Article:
3. Type in ‘netsh interface ip set address name”Local Area Connection” static 192.168.0.10 255.255.255.0’. Replace the IP address with your local area connection IP address.
Microsoft says it wants you to run Windows Updates automatically, because doing so “can improve system stability, security, and performance.” But there are some things you shouldn’t do. In fact, Microsoft recommends against running automatic Windows Updates unless you’re absolutely sure what you’re doing. Here’s why.
Windows 10’s Automatic Updating Feature Is Actually Pretty Good
If you’ve been following along with our coverage of Windows 10, you know that Microsoft rolled out a major update to the operating system earlier this month. While the rollout wasn’t perfect — we still saw some bugs here and there — most people seem to think that the update went pretty smoothly overall. And while that’s great news, it does mean one thing: You’ll probably want to schedule future updates now that you’ve got everything working properly.
But how exactly do you go about scheduling those updates? Well, there are actually several ways to set up Windows 10 to automatically download and install updates. For example, you could use Windows’ built-in Settings app to manually check for updates every day or week. Or, you could use Windows Update to do it for you.
The latter option is much easier, though, since Windows Update is already installed on most PCs. So let’s take a look at how to configure Windows Update to automatically check for updates, and then perform them whenever possible.
Gathering Network Information is a script that allows users to gather information about network connections. This script was originally written by Microsoft Corporation and released in 2003 under the name “WMI Scripting Toolkit”.
This script is used to collect information about network adapters and shares. By default, this script gathers information about all network adapters. However, this script also provides options to specify specific network adapter names, IP addresses, subnets, and ports.
In addition, this script provides options to specify the type of connection being made. For instance, the script can tell you if the connection is wireless or wired, and if the connection is secure or unsecured.
This script is very useful when troubleshooting issues related to networking. When running this script, you may encounter errors due to insufficient permissions. To resolve these problems, please follow the instructions below.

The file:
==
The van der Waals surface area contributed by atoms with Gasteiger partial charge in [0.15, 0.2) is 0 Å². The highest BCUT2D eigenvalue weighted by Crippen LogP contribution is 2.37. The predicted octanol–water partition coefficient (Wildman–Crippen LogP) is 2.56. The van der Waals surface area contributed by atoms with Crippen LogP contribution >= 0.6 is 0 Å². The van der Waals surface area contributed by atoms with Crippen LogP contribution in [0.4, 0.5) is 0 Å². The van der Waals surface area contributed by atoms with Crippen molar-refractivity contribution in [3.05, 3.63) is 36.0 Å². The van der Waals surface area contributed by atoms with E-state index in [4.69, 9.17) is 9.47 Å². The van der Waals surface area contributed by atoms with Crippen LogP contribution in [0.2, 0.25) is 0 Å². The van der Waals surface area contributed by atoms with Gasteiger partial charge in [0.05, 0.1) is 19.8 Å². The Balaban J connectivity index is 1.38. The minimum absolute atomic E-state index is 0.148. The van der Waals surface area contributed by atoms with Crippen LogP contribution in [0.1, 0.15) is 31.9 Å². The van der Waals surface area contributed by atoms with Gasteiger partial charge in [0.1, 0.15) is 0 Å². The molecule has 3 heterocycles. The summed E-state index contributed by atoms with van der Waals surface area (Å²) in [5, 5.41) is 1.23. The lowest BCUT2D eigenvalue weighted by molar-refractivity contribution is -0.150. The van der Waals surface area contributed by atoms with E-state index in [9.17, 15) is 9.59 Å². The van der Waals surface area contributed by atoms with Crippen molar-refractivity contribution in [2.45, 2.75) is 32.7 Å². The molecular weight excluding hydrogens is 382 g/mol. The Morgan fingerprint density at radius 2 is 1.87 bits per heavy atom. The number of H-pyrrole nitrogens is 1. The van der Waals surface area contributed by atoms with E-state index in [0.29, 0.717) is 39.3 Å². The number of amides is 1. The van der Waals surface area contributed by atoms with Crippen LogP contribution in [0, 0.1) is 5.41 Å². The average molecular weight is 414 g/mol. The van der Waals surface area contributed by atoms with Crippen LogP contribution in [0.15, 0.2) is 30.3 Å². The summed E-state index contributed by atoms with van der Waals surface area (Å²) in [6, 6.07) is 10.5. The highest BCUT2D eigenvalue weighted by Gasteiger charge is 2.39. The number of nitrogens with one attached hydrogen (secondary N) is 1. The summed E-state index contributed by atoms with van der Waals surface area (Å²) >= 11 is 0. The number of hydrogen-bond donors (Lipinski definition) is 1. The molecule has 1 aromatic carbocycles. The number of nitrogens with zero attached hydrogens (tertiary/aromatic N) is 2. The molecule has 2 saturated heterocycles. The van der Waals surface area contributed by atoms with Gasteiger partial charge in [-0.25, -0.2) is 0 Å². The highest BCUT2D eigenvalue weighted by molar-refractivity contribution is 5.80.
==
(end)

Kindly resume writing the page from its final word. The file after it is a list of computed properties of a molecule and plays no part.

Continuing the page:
1. Run the script as administrator.
2. Ensure that the user account that runs the script has administrative privileges.
3. Check the security settings for the computer that runs the script.
4. Ensure that the script does not run automatically after startup.
5. Close all open applications before running the script.
6. Restart the computer after running the script.
7. Verify that the script did not cause any damage to the system.
8. Remove the script from the computer.
9. Reinstall the script.
GatherNetworkInfo.vbsclean removes all traces of gathered network information.
It does so by deleting files and registry keys created by the script.
This script was written by me and I am sharing it here for others to use.
You may also like to read my blog post titled How To Remove Network Information Collected By Windows 7 Spyware.
Run the script as administrator.
Press Enter to run the script.
After running the script, you will be prompted to confirm removal of the gathered network information.
Click Yes to continue.
* Please note that this script only cleans up the collected information.
* It does NOT delete any personal information stored on your computer.
* It DOES NOT change anything on your system.
* It CANNOT repair damage done by spyware.
* It CAN ONLY clean up the collected information. For instance, it cannot fix the issue of having too much bandwidth being used.
* It CAN NOT stop spyware from collecting information.
* It CAN BE USED TO CLEAN UP THE COLLECTED INFORMATION.
Tim Wiley was a tech writer for seven years at Recode. In that time, he covered everything from basic browser.js and URL parameters to XHRs, performance, malware, security, enterprise apps, social media, and Windows secrets. He also written about how to hack Signal in 2016 and how to resist, or possibly even conquer, the zero-day threat.